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Rejoynetwork, LLC

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Released: February 4, 2010

Federal Communications Commission DA 10-19

Before the

Federal Communications Commission

Washington, D.C. 20554

In the Matter of

File Nos. EB-06-IH-1772 and


EB 06-IH-1748
FRN: 0008498685
Licensee of Station WAAW(FM),
NAL Account No. 200932080012
Williston, South Carolina
Facility ID No. 4094


Adopted: February 4, 2010

Released: February 4, 2010

By the Chief, Investigations and Hearings Division, Enforcement Bureau:



In this Forfeiture Order, we assess a monetary forfeiture in the amount of $4,000 against
Rejoynetwork, LLC (“Rejoynetwork” or the “Licensee”), licensee of Station WAAW(FM), Williston, South
Carolina (the “Station”), for its willful and repeated violation of Section 73.1206 of the Commission’s
Rules.1 As discussed below, Rejoynetwork violated the Commission’s rules by broadcasting multiple
telephone conversations without giving prior notice to the individuals being called of its intention to do so.



On October 16, 2008, the Investigations and Hearings Division of the FCC’s
Enforcement Bureau (the “Bureau”) issued a Notice of Apparent Liability for Forfeiture (“NAL”) in the
amount of $4,000 against Rejoynetwork for apparently broadcasting multiple telephone conversations
without giving prior notice to the individuals being called of its intention to do so, in violation of Section
73.1206.2 As discussed in the NAL, the Commission received multiple complaints that the Licensee
broadcast telephone calls without giving the prior notice required by Section 73.1206. 3 The complaints
allege that on March 23, 2006, between approximately 10:45 a.m. and 11:15 a.m., a Station radio
personality, Ryan B., called airport officials Raquel Oliver, Willis M. (“Buster”) Boshears, Jr., and Cedric
Jerome Johnson and broadcast each conversation on-air over the Station without first informing the
individuals being called that the conversations would be so broadcast.4

1 See 47 C.F.R. § 73.1206. Station WAAW(FM) was licensed to Frank Neely at the time of the violations. The
licensee of the Station was later assigned pro forma from Mr. Neely to Rejoynetwork. See FCC File No. BAL-
20080314ABZ, granted March 20, 2008 and consummated April 4, 2008. According to that application, Mr. Neely
is the sole manager and sole member of Rejoynetwork.
2 See Rejoynetwork, LLC, Notice of Apparent Liability for Forfeiture, 23 FCC Rcd 14917 (Enf. Bur., Investigations
& Hearings Div. 2008) (“NAL”).
3 See id.
4 See Complaint of Iain Crawford, submitted to the FCC on March 27, 2006 (IC Number 06-WB11627850) (alleging
that Ryan B. called the city administrator and airport director on-air over the Station on March 23, 2006, and did not

Federal Communications Commission DA 10-19

The facts and circumstances surrounding the broadcast of the telephone conversations are
described in detail in the NAL, incorporated by reference here, and need not be reiterated. In its NAL
, 5 the Licensee did not challenge our findings in the NAL, but instead argued that the NAL is
invalid because (1) the Licensee stated that the program host identified himself by name and said that he
was calling from the radio station when he called the airport officials and argued that those officials could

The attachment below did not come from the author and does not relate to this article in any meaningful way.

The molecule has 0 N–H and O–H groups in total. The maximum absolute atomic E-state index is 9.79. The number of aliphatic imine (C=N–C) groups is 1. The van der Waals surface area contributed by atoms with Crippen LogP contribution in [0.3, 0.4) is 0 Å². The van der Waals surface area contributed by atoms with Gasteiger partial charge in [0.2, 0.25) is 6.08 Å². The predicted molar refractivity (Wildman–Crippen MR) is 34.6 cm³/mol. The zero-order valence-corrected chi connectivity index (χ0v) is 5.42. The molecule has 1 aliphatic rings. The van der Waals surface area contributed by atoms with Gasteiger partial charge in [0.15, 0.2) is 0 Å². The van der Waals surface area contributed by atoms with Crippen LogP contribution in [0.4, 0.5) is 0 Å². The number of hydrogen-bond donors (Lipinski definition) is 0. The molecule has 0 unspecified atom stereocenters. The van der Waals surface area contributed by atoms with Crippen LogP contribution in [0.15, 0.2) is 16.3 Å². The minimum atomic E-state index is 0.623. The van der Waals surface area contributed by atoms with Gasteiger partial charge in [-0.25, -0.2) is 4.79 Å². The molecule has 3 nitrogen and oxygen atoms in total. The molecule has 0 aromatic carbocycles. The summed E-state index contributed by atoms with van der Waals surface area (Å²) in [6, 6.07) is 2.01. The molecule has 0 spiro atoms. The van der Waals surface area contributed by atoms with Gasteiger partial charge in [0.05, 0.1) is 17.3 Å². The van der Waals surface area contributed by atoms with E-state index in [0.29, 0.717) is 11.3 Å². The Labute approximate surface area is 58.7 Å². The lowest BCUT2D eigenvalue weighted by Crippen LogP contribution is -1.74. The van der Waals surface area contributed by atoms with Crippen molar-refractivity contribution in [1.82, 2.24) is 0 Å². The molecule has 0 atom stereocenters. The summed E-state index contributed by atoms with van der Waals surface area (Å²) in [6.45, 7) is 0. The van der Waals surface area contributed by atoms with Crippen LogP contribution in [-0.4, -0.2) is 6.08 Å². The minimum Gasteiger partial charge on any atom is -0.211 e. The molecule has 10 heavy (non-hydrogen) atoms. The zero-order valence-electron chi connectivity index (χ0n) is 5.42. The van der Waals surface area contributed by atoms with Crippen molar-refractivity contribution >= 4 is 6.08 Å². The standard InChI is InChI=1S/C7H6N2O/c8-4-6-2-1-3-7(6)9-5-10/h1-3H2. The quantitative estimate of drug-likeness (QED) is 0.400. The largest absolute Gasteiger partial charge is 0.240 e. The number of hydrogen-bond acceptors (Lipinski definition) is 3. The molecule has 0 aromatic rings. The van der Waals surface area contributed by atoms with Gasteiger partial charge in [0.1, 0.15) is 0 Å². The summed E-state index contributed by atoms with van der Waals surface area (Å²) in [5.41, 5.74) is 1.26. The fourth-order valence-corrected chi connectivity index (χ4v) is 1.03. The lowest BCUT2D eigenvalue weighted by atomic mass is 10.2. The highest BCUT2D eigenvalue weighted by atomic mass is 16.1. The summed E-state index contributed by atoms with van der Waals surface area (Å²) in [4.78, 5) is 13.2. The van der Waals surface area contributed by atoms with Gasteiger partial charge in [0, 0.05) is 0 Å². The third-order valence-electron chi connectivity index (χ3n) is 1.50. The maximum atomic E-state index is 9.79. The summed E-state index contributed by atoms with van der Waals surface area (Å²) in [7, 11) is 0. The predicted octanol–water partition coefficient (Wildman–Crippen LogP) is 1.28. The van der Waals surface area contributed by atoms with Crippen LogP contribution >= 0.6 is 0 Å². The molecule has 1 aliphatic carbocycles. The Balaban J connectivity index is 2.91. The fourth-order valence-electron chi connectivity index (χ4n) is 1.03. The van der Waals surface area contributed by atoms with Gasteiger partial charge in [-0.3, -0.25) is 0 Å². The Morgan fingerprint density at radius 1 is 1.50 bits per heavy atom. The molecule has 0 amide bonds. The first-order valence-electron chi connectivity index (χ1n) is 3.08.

have immediately terminated the call;6 (2) Section 73.1206 is an invalid and unenforceable restraint on
free speech violating the First Amendment and Section 326 of the Communications Act of 1934, as
amended (the “Act”);7 and (3) the Commission has not complied with its obligations under the Small
Business Regulatory Enforcement Fairness Act of 1996 (“SBREFA”8).9 We reject these arguments, as
explained in detail below.



The proposed forfeiture amount in this case was assessed in accordance with Section
503(b) of the Act,10 Section 1.80 of the Commission’s Rules,11 and the Commission’s forfeiture
guidelines set forth in its Forfeiture Policy Statement.12 In assessing forfeitures, Section 503(b) of the Act
requires that we take into account the nature, circumstances, extent, and gravity of the violation, and with
respect to the violator, the degree of culpability, any history of prior offenses, ability to pay, and other
matters as justice may require.13 As further discussed below, we have examined Rejoynetwork’s response
to the NAL pursuant to the aforementioned statutory factors, our rules, and the Forfeiture Policy
, and find no basis for cancellation or reduction of the forfeiture.
Section 73.1206 of the Commission’s Rules requires that, before broadcasting or recording
a telephone conversation for later broadcast, a licensee must inform any party to the call of its intention to
broadcast the conversation, except where such party is aware, or may be presumed to be aware from the

inform either that they were on-air); Complaint of Willis M. Boshears, Jr., dated March 27, 2006 (including
statements from Ms. Oliver and other persons allegedly with first-hand knowledge of Mr. Boshears’ telephone
conversation with Ryan B.); Complaint of Tonya Riddle, submitted to the FCC on March 27, 2006 (IC Number 06-
WB11628201) (alleging that Ryan B. failed to inform Mr. Boshears that the telephone conversation was being aired
live); Complaint of Cedric Jerome Johnson, dated April 20, 2006 (alleging Ryan B. failed to properly notify him and
Mr. Boshears that his telephone conversations with each of them were broadcast live); E-mails from Iain Crawford
to FCCINFO, dated Oct. 6, 2006.
5 See Rejoynetwork, LLC, Opposition to Notice of Apparent Liability for Forfeiture, dated Oct. 23, 2008. On
November 4, 2008, the Commission received a Supplement to Opposition to Notice of Apparent Liability for
Forfeiture, dated Oct. 27, 2008, which included the supporting Declaration of Frank Neely (the Opposition to Notice
of Apparent Liability for Forfeiture and Supplement to Opposition to Notice of Apparent Liability for Forfeiture,
together, will be referred to hereinafter as “NAL Response”).